ExoMars Trace Gas Orbiter and Schiaparelli Mission (2016)
The first mission of the ExoMars programme, scheduled to arrive at Mars in 2016, consists of a Trace Gas Orbiter plus an entry, descent and landing demonstrator module, known as Schiaparelli. The main objectives of this mission are to search for evidence of methane and other trace atmospheric gases that could be signatures of active biological or geological processes and to test key technologies in preparation for ESA's contribution to subsequent missions to Mars.
The Orbiter and Schiaparelli will be launched together in March 2016 on a Proton rocket and will fly to Mars in a composite configuration. By taking advantage of the positioning of Earth and Mars the cruise phase can be limited to about 7 months, with the pair arriving at Mars in October. Three days before reaching the atmosphere of Mars, Schiaparelli will be ejected from the Orbiter towards the Red Planet. Schiaparelli will then coast towards its destination, enter the Martian atmosphere at 21 000 km/h, decelerate using aerobraking and a parachute, and then brake with the aid of a thruster system before landing on the surface of the planet. From its coasting to Mars till its landing, Schiaparelli will communicate with the Orbiter. Once on the surface, the communications of Schiaparelli will be supported from a NASA Relay Orbiter. The ExoMars Orbiter will be inserted into an elliptical orbit around Mars and then sweep through the atmosphere to finally settle into a circular,
Trace Gas Orbiter - Searching for signature gases in the Martian atmosphere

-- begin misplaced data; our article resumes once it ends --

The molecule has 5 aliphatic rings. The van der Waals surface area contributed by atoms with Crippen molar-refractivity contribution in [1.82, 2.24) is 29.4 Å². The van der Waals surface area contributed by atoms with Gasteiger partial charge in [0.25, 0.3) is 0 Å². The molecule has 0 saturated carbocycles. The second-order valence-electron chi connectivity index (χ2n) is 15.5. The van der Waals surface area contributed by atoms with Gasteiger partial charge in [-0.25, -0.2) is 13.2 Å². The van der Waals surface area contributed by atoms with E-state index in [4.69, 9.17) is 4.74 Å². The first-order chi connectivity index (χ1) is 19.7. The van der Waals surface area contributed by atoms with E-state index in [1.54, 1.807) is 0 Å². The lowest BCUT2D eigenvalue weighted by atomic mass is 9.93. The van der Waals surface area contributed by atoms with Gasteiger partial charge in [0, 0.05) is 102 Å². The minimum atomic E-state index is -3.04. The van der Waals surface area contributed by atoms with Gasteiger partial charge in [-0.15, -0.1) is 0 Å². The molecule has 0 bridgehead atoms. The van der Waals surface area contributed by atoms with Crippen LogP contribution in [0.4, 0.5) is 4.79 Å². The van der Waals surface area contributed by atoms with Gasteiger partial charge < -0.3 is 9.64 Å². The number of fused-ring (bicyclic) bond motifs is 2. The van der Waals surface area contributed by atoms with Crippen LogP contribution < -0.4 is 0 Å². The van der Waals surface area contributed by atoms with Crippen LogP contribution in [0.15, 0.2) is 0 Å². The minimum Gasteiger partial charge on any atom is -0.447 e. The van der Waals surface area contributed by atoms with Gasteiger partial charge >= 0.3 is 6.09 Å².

The Orbiter spacecraft is designed by ESA, while Roscosmos provides the launch vehicle. A scientific payload with instruments from Russia and Europe will be accommodated on the Orbiter to achieve its scientific objectives. The Orbiter will perform detailed, remote observations of the Martian atmosphere, searching for evidence of gases of possible biological importance, such as methane and its degradation products. The instruments onboard the Orbiter will carry out a variety of measurements to investigate the location and nature of sources that produce these gases. The scientific mission is expected to begin in mid-2017 and will run for five years. The Trace Gas Orbiter will also serve as a data relay asset for the 2018 rover mission of the ExoMars programme and until the end of 2022.
Schiaparelli: an entry, descent and landing demonstrator module
ExoMars 2016 Mission Phases Overview
|Launch Period||14-25 March 2016|
|Schiaparelli – Orbiter separation||16 October 2016|
|Orbiter insertion into Mars orbit||19 October 2016|
|Schiaparelli enters Martian atmosphere and lands on the target site||19 October 2016|
|Schiaparelli science operations||
(to be confirmed)
|Orbiter changes inclination to science orbit (74°)||25 October 2016|
|Apocentre reduction manoeuvres (from the initial 4-sol orbit to a 1-sol orbit)||27 October 2016|
|Aerobraking phase (Orbiter lowers its altitude)||4 November 2016 - mid 2017|
|Start operating the Orbiter scientific instruments||mid 2017|
|Superior conjunction (This is when the Sun is between Earth and Mars; Critical operations are paused.)||11 July - 11 August 2017|
|Start of the data relay operations to support communications for the rover mission||17 January 2019|
|End of mission||December 2022|
Keeping in touch far from home
After launch and throughout the cruise phase, the spacecraft unit made up of the Orbiter and Schiaparelli is operated by ESA through the space communications network of ESA's European Space Operations Centre (ESOC).
After separation, the Orbiter will monitor the UHF transmission from Schiaparelli from its coasting to Mars till its landing. A NASA Relay Orbiter will act as a data relay for Schiaparelli during its surface operations. Furthermore, ground-based communication arrays will also track the UHF signal during the entry, descent and landing phases.
ESA will be in full control of the Orbiter during all phases of its mission, including insertion into Mars orbit, orbit control, aerobraking, science operations and Mars communications operations.